Philippines, China trade accusations over confrontation near disputed shoal

Philippine Coast Guard officials are shown towing the damaged resupply vessel M/L Kalayaan back to port on Sunday following a confrontation with Chinese military vessels at a disputed shoal in the South China Sea. Photo courtesy Philippine Coast Guard/X

Dec. 10 (UPI) -- The Philippines and China traded accusations Sunday over a confrontation between the Chinese Coast Guard and Filipino supply ships in an area of the South China Sea near a disputed shoal.

The Philippine Coast Guard said a supply ship, Unaizah Mae 1, was "rammed" by a Chinese military vessel as it approached the Second Thomas Shoal, known in the Philippines as Avungin Shoal, a submerged reef in the Spratly Islands of the South China Sea located 121 miles west of Palawan, Philippines.

The reef is occupied by Philippine Navy personnel aboard an intentionally grounded ship, the BRP Sierra Madre, which is regularly resupplied by other Filipino vessels. Manila claims the reef is within its exclusive economic zone -- an assertion challenged by Beijing, as well as by Vietnam and Taiwan.

The PCG claimed Sunday the Unaizah Mae 1 and another ship, the M/L Kalayaan, "were subjected to reckless and dangerous harassment at close range by CCG and Chinese Maritime Militia vessels" on their approach to the shoal, including the use of water cannon that caused "severe damage" to the M/L Kalayaan's engines, "disabling the vessel and seriously endangering the lives of its crew."

China, meanwhile, warned the Philippines to stop "infringing on its territorial sovereignty."

Gan Yu, a spokesman for the China Coast Guard, said in a statement issued to official media on Sunday the Philippine ships ignored China's "repeated" warnings and the Guard "took control measures and dispelled them in accordance with the law and regulations."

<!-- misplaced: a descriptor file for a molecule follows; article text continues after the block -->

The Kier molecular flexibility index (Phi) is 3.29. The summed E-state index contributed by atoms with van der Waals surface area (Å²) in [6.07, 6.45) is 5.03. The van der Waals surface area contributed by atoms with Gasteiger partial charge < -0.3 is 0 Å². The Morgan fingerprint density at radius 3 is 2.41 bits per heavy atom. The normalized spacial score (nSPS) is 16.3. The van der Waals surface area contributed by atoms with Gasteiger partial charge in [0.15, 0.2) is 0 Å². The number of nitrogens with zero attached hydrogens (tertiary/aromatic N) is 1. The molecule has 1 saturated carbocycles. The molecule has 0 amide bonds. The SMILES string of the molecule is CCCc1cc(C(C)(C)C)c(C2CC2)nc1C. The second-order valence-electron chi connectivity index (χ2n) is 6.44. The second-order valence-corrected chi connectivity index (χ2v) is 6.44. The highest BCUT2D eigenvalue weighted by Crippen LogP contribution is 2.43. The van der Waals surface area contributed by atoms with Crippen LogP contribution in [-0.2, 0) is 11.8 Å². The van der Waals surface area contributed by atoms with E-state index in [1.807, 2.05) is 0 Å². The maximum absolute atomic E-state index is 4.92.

Gan said Unaizah Mae 1 is responsible for the collision because it "ignored international maritime collision regulations" abruptly turned in an "unprofessional and dangerous manner, and deliberately collided" with China Coast Guard vessel 21556.

The Philippine side "was entirely responsible" for what he called a minor collision.

Sunday's incident is the latest in a series of confrontation between Chinese and Filipino vessels in the area of the Second Thomas Shoal. Last month, for example, the United States joined the Philippines in condemning the Chinese Coast Guard for confronting a Filipino vessel with water cannon during a similar resupply trip to the BRP Sierra Madre.

The latest confrontation brought strong words from Philippines President Ferdinand Marcos Jr.

"The aggression and provocations perpetrated by the China Coast Guard and their Chinese Maritime Militia against our vessels and personnel over the weekend have only further steeled our determination to defend and protect our nation's sovereignty, sovereign rights, and jurisdiction in the West Philippine Sea," he said in an official statement.

Marcos said he has instructed the miliary to conduct their missions "with the utmost regard for the safety of our personnel, yet proceed with a mission-oriented mindset."

The president reiterated claims that the shoal is within the Philippines' exclusive economic zone, adding that "any foreign claim of sovereignty over it is baseless and absolutely contrary to international law."

And the United States on Sunday again sided with the Philippines, stating China "interfered in the lawful Philippine maritime operations and in Philippine vessels' exercise of high seas freedom of navigation."

"These actions reflect not only reckless disregard for the safety and livelihoods of Filipinos, but also for international law," U.S. State Department spokesman Matthew Miller said in a statement.

"The United States stands with our Philippine allies in the face of these dangerous and unlawful actions."

China backs its claims to large parts of the South China Sea by pointing to its controversial Nine-Dash-Line maps, which have been rejected by several nations, including the United States. The Hague's Permanent Court of Arbitration also ruled against the validity of the maps in a 2016 decision in a case that was brought against China by the Philippines.